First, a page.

Investigation of a fatality must be thorough, and police and medical examiners need as much information as possible. Do not move a body, if it is not necessary to do so, until a coroner or medical examiner gives the goahead. If you must move a deceased person, make careful mental notes about the position of the body and its condition before you move it. Any physical evidence (such as drugs or alcoholic beverage containers) should be left in place. Notify officers at the scene, and let them handle the evidence.
This may sound like an elementary phase, but it is important. You work too hard to obtain your rescue equipment, only to lose it by sloppy or hurried cleanup. Take a quick inventor)’ of all tools. Make note of anything that was broken and of all expendable items that will need to be replaced. Small tools dropped into mud, snow or tall grass, or accidentally dropped down a hill, may be difficult to find.
When breaking down cribbing, keep in mind that the vehicle was unstable before it was cribbed, and will become unstable again when you are uncribbing it. Don’t get careless now that the rescue is over!
The bottom line to the cleanup phase is get the vehicle and equipment ready for the next call.
Objective critique can be a very effective training method if it is properly conducted. Line officers must evaluate the performance of all involved personnel and, in an atmosphere of frank discussion, examine different ways that the rescue might have been better handled.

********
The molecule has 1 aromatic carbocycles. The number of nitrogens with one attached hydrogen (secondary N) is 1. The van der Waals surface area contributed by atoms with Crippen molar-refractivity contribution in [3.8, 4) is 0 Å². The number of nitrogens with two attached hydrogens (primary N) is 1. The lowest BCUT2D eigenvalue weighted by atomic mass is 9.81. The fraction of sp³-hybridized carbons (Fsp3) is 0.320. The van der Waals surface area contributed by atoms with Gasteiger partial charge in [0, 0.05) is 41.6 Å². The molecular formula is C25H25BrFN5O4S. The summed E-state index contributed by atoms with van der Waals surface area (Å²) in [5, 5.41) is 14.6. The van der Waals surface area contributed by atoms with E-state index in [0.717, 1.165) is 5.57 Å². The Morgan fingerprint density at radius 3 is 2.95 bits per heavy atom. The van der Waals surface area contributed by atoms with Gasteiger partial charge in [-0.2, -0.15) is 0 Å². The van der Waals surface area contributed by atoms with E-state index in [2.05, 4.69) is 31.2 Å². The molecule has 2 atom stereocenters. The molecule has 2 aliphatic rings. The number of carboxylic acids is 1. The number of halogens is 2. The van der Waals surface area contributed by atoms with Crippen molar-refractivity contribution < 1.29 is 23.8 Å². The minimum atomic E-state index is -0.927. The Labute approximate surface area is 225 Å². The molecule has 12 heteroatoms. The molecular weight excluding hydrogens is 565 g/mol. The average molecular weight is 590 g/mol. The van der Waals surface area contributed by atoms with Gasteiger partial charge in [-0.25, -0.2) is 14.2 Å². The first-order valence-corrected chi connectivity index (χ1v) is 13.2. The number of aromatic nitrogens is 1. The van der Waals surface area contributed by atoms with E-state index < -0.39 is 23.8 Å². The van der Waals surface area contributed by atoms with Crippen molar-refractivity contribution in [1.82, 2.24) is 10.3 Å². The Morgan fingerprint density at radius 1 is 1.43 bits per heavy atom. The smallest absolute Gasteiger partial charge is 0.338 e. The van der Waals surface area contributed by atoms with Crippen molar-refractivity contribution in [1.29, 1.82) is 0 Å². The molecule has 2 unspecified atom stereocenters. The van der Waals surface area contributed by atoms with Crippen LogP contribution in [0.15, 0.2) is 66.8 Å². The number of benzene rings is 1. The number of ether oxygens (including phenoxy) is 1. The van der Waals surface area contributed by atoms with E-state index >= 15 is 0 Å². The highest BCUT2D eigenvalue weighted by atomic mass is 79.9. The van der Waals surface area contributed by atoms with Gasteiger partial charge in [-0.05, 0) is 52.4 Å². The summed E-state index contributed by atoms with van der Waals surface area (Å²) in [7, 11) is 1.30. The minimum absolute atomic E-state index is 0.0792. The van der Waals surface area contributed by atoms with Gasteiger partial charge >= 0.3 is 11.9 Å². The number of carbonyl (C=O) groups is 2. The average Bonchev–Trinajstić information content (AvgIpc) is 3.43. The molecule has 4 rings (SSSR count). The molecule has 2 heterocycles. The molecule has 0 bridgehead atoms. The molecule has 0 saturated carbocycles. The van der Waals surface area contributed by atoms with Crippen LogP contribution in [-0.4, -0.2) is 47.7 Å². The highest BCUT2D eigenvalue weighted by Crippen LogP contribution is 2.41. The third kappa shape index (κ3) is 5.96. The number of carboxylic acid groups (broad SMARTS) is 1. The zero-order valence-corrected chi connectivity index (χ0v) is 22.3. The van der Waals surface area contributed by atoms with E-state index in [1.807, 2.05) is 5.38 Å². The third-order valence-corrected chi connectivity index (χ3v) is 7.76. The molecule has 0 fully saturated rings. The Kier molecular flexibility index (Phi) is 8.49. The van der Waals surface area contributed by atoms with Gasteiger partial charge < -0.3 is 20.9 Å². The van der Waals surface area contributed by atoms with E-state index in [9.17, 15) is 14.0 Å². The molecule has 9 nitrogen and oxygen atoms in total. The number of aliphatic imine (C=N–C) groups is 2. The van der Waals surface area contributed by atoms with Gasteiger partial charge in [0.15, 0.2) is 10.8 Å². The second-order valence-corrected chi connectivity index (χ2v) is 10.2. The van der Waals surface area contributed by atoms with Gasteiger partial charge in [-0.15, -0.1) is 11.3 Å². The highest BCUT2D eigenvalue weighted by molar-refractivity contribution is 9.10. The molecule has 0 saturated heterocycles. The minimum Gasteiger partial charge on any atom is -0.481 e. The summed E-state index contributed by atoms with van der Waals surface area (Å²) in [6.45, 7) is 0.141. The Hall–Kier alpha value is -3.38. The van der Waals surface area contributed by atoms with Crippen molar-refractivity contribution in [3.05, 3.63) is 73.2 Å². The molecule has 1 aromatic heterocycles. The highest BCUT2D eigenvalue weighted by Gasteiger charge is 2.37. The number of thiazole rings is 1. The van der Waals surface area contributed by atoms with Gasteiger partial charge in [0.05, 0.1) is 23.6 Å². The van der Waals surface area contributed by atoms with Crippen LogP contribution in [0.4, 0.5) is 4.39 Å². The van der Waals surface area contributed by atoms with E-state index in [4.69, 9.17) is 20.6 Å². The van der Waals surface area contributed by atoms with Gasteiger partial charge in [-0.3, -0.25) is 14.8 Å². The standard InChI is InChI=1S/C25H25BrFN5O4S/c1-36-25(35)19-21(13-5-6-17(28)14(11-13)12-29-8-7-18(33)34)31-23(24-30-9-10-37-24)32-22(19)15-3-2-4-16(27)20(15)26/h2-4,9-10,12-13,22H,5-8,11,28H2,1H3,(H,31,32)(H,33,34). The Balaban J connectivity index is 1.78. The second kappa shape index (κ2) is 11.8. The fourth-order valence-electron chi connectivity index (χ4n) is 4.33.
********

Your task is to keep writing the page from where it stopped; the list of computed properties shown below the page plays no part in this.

Target the newer members on the response team. Ask them if they understood everything that was done, and why it was done. Ask for their input and questions. Some rescue procedures may have been very new to them.
Officers must practice tact and diplomacy. Remember the basic principal of leadership: Praise in public, criticize in private. Examine all procedures accomplished and discuss alternate methods.
By conducting a good critique after each call, the entire department is able to grow and learn from each experience.
Officers must also complete a detailed report. Include the make and model of all vehicles, what was done to each vehicle, and the names and positions of each victim. You may get called to testify in court on accidents that occurred several years before, and you cannot rely on memory to give clear, accurate testimony. You must have an accurate report to fall back on.
The goal of this series of articles was to provide an understanding of the steps and procedures basic to vehicle extrication operations. Knowledge and application of the basics gives the rescue team the foundation with which to deal with any crash situation safely and effectively.